The pace of digital transformation has accelerated sharply over the past two years. Already a trend with huge momentum behind it, the pandemic brought an overnight requirement to shift to a more digital approach, which meant that digital transformation was suddenly a number one priority for many organizations.
The pandemic also accelerated a trend in how customers use and buy products. This has led to organizations increasingly employing product managers to oversee product strategies. Not only does this help ensure more efficient and effective delivery of products, but product managers have become an essential part of any organization’s digital transformation.
The growing importance of product managers
People expect an exceptional product experience, and if they don’t get it, they can easily go elsewhere. A key challenge for many organizations now is the smooth transition from a sales-led growth model to a product-led one.
However, if an organization can deliver such a product experience, it increases loyalty, reduces churn, and can have a tangible impact on growth. It’s a significant shift to make – effectively driving and bringing together user acquisition, expansion, conversion, and retention using the product itself.
Organizations are also adopting product management strategies to manage internal products – not products that are sold but those that support various business capabilities. Such products would previously have been approached as projects. But with a need to be more agile, business-oriented, and to increase efficiency, IT teams are increasingly shifting from project-oriented to a product-oriented approach.
This shift to tie development investment with business outcomes requires a further shift, in mentality and approach. The role of product manager is increasing, while project managers are decreasing. Without this shift, any product program will struggle to achieve its goals. But employing a product manager has an undoubted impact on digital transformation too.
Digital transformation challenges
Before embarking on a digital transformation initiative, business leaders need to be aware of the critical challenges that other businesses have faced in their journey. These can vary across industry, geography, organization size, and much more, but commonalities can be found.
ERP consultancy and business transformation firm Panorama Consulting Group recently published a report on some of those common digital transformation challenges. Their list of key challenges included:
- A lack of dedicated IT skills within the organization
- A lack of organizational change management
- Ever-evolving customer (internal or external) needs
- A lack of defined strategy around digital transformation
- On-going budget concerns and constraints
- Ineffective data management
- Inefficient business processes
An internal product manager can effectively mitigate these risks and address the challenges.
Lack of dedicated IT skills: While product managers are a jack of many trades, they know how to work with stakeholders of various skill levels across many departments to get things done. They know who can do what, how they can help, and where the gaps are.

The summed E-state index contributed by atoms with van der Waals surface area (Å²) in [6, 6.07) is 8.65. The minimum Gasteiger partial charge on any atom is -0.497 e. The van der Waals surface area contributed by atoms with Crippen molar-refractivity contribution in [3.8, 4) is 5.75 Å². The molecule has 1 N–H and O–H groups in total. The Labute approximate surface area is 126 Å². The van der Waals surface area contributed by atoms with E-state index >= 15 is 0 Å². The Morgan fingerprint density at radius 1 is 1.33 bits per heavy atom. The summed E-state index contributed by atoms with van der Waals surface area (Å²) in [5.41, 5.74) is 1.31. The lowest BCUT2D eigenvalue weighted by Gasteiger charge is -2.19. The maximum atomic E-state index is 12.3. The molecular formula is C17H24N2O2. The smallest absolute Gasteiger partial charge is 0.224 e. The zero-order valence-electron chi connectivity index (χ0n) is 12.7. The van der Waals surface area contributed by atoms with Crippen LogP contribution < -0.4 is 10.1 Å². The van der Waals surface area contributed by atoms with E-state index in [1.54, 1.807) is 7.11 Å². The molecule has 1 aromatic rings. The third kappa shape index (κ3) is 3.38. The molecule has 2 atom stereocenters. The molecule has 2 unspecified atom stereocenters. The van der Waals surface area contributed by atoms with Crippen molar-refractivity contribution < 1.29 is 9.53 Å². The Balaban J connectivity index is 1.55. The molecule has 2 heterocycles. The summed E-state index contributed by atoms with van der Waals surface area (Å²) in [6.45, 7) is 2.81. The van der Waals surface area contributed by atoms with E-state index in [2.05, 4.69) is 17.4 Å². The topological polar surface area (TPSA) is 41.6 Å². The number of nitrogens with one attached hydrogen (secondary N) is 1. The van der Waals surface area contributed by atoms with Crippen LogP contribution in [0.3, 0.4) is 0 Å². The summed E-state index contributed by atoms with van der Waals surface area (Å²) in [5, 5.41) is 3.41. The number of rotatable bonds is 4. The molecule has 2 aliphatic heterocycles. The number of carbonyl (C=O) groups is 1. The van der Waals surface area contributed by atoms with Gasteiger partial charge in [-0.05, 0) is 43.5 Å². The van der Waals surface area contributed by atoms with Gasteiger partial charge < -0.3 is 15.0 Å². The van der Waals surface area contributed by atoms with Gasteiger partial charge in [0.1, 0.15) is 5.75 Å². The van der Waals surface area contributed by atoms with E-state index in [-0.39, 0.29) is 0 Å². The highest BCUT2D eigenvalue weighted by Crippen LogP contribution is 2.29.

Lack of organizational change management: Product managers are not change management experts (from an organizational perspective), but they know how to change products and processes towards incremental improvements. They can also rally their team around common goals and maintain motivation as they work towards success.
Evolving customer needs: This is partly why product managers have jobs. They are constantly focused on understanding the problems that customers face presently while also anticipating problems that customers may have in the future as their needs change. An internal digital product manager is not focused on addressing customer needs, rather their concern is addressing the needs of their business (their business users are their customers).
Lack of a defined strategy: Product managers work with goals in mind. Goals for their product, goals for their customers, goals for their users, and goals for their business. Digital transformation should never be done simply as a marketing opportunity or to use budget so that it’s available the following year. Instead, it should always be done with specific goals in mind and measurable results to assess progress.
Budget concerns and constraints: while product managers are not always in charge of budgets, they are very familiar with working within constraints to accomplish goals. No product manager has unlimited resources and team members with which to work. So, they constantly prioritize and make trade-offs to focus on the right things at the right time.
Ineffective data management: data is the lifeblood of decision-making for product managers. If data is not currently being collected or referenced for decision-making, then a product manager can assist with getting this initiative started.
Inefficient business processes: internal product management improves business processes by providing the right tools and aligning with business departments to understand their requirements. It’s an important difference between this and the traditional project-focused approach to internal products which was often inefficient and ineffective. Deploying product management allows teams to have a more iterative approach with the business users, focusing on value instead of features and aligned to business outcomes.
Digital transformation has stepped up a gear since 2020. Organizations that do not adapt to digital will struggle enormously to find their place in the world. Success depends on many variables but appointing a product manager can undoubtedly play a significant role.